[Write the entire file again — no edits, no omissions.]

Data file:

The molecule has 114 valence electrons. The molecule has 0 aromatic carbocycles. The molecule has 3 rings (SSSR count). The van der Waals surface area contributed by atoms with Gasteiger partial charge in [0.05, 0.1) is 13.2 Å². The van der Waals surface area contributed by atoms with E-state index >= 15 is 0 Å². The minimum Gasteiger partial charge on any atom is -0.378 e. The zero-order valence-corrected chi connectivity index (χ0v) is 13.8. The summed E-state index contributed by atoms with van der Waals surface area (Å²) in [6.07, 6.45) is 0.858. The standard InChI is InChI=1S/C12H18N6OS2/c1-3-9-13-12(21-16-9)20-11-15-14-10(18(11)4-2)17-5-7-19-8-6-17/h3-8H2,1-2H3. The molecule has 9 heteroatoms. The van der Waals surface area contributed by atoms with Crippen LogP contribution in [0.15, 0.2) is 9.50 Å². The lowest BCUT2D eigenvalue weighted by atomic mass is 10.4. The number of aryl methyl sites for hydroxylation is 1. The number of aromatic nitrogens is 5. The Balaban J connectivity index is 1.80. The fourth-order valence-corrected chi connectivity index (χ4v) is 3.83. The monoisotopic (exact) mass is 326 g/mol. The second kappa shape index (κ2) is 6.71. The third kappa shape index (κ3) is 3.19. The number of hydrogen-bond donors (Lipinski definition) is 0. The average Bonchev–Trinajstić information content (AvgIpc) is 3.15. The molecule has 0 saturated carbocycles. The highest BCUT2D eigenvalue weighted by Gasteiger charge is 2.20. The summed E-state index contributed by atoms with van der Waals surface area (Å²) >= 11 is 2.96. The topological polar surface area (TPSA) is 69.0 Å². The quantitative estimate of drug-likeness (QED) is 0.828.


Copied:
The molecule has 114 valence electrons. The molecule has 0 aromatic carbocycles. The molecule has 3 rings (SSSR count). The van der Waals surface area contributed by atoms with Gasteiger partial charge in [0.05, 0.1) is 13.2 Å². The van der Waals surface area contributed by atoms with E-state index >= 15 is 0 Å². The minimum Gasteiger partial charge on any atom is -0.378 e. The zero-order valence-corrected chi connectivity index (χ0v) is 13.8. The summed E-state index contributed by atoms with van der Waals surface area (Å²) in [6.07, 6.45) is 0.858. The standard InChI is InChI=1S/C12H18N6OS2/c1-3-9-13-12(21-16-9)20-11-15-14-10(18(11)4-2)17-5-7-19-8-6-17/h3-8H2,1-2H3. The molecule has 9 heteroatoms. The van der Waals surface area contributed by atoms with Crippen LogP contribution in [0.15, 0.2) is 9.50 Å². The lowest BCUT2D eigenvalue weighted by atomic mass is 10.4. The number of aryl methyl sites for hydroxylation is 1. The number of aromatic nitrogens is 5. The Balaban J connectivity index is 1.80. The fourth-order valence-corrected chi connectivity index (χ4v) is 3.83. The monoisotopic (exact) mass is 326 g/mol. The second kappa shape index (κ2) is 6.71. The third kappa shape index (κ3) is 3.19. The number of hydrogen-bond donors (Lipinski definition) is 0. The average Bonchev–Trinajstić information content (AvgIpc) is 3.15. The molecule has 0 saturated carbocycles. The highest BCUT2D eigenvalue weighted by Gasteiger charge is 2.20. The summed E-state index contributed by atoms with van der Waals surface area (Å²) >= 11 is 2.96. The topological polar surface area (TPSA) is 69.0 Å². The quantitative estimate of drug-likeness (QED) is 0.828.